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LAPD Helps Man Buy Dog After He Tried to Steal It : Stray Pooch Carries Pedigreed Price Tag

September 27, 1986|ANDREW C. REVKIN | Times Staff Writer

Like two connoisseurs determined to own the same work of art, the rivals bid against each other at the auction Friday. In $1 and $10 increments, the asking price spiralled from a starting point of $14 into the hundreds of dollars.

At stake: Ownership of a stray, white dog, about 1 1/2 years old, with the puckered face of a boxer, one blue eye and one brown.

On one side was an unemployed Northridge man who wanted the dog so badly that he had been arrested while trying to steal it from a Chatsworth pound, and who subsequently won the hearts and financial backing of the Los Angeles Police Department and a mysterious blonde.

On the other side was an animal welfare activist, determined to save the pooch from falling into the hands of what she called "an irresponsible animal owner."

As if in slow motion, the bidding went on, "$280, $281 . . . $290, $291 . . . $420, $421. . . ." The rhythm faltered only when the price reached $500.

The animal rights woman then announced her final bid: $650.

The Northridge man topped it by one dollar.

Victory in the strange auction went to David Mills, 30, who was arrested at the West Valley Animal Shelter on Monday night. He told police he had come for the impounded dog because it reminded him of his previous pet, a boxer named Buckwheat who was killed by a car in July.

Mills, who lives alone and does volunteer handiwork at a senior citizens' center, said he did not have the $48 in fees needed to adopt the dog and was afraid it was going to be destroyed by the shelter.

At the Devonshire police station in Northridge, sympathetic officers collected more than $50 to aid him.

"We're used to arresting people who don't give a damn about other people's property," Officer Paul Robi said. "But who wants to send a guy up the river for trying to get a dog?"

Mills pleaded guilty in San Fernando Municipal Court Wednesday to trespassing after a burglary charge was dropped. He was placed on two years' probation.

Prompted Interest

Meanwhile, publicity about the case prompted interest from others. The stage was set for the auction when the animal passed the standard seven-day waiting period before a stray can be adopted, said Tom Walsh, district manager for the city Department of Animal Regulation. Such "auctions" are held whenever more than one person is interested in adopting a pet and are quite common with horses but extremely rare for dogs.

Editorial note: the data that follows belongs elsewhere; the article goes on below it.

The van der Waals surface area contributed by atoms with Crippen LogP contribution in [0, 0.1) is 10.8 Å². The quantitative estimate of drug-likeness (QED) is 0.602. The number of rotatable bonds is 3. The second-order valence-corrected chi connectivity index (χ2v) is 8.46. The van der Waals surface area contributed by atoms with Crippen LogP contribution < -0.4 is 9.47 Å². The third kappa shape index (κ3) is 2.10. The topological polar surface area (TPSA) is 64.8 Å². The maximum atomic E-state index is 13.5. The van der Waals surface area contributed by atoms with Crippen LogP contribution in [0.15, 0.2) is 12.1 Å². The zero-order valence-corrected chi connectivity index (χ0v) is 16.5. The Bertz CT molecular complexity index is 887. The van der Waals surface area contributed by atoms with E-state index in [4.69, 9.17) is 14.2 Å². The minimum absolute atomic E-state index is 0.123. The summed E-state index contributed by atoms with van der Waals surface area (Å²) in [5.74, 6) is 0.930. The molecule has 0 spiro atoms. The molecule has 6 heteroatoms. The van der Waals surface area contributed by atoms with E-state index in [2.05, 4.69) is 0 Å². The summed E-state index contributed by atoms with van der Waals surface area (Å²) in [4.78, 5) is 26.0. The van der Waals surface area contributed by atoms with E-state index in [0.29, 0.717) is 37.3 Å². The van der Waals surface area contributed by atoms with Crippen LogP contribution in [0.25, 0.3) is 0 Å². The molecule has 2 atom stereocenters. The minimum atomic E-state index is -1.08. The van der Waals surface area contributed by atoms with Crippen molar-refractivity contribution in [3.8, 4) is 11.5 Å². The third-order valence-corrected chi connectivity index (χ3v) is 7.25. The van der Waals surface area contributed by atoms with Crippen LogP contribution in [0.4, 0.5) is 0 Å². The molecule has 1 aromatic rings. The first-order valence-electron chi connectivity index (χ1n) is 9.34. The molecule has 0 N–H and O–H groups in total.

Mills arrived at the shelter's loading dock before 7:30 a.m., confidently carrying a red-and-white braided leash and accompanied by Robi and a blonde woman in a black jogging suit who would not give her name but said she was a lawyer.

The male dog, picked up on the streets of Canoga Park last week, was in a pen.

Mills opened the bidding at the $14 minimum.

An immediate counter bid of $100 came from Barbara Fabricant, who said she represented the Humane Task Force and was there to prevent Mills from getting the boxer.

"I feel he's an irresponsible animal owner," she said. "This was no way to get a dog. If he can't afford the dog, can he afford to feed the dog, to care for the dog?"

Bidder Drops Out

The bids rose. A third bidder dropped out at $200.

Onward and upward went Mills and Fabricant.

"Am I bidding against the whole LAPD?" Fabricant asked when the price rose over $250.

She at least had some moral support. Several shelter workers complained that others have attempted to steal animals and the police support for Mills set a bad example.

"Last summer, we had a lady come in and try to carry a kitten out in her purse," said one employee, who requested anonymity. "Everybody else in the world is going to break in now."

Although he won the boxer with his $651 bid, Mills' total bill, including fees for licensing and neutering, came to $721.86. The anonymous woman in the black jogging suit calmly signed over more than $600 in traveler's checks, telling him: "Remember the lecture you got about staying within the law."

'Feel Guilty'

"I kind of feel guilty about it," Mills said, commenting on the extraordinary expense his backers had to cover, "but at least the money goes to a good cause."

A shelter officer snapped the red and white leash on Mills' still-nameless new companion, and Mills led the dog to his car.

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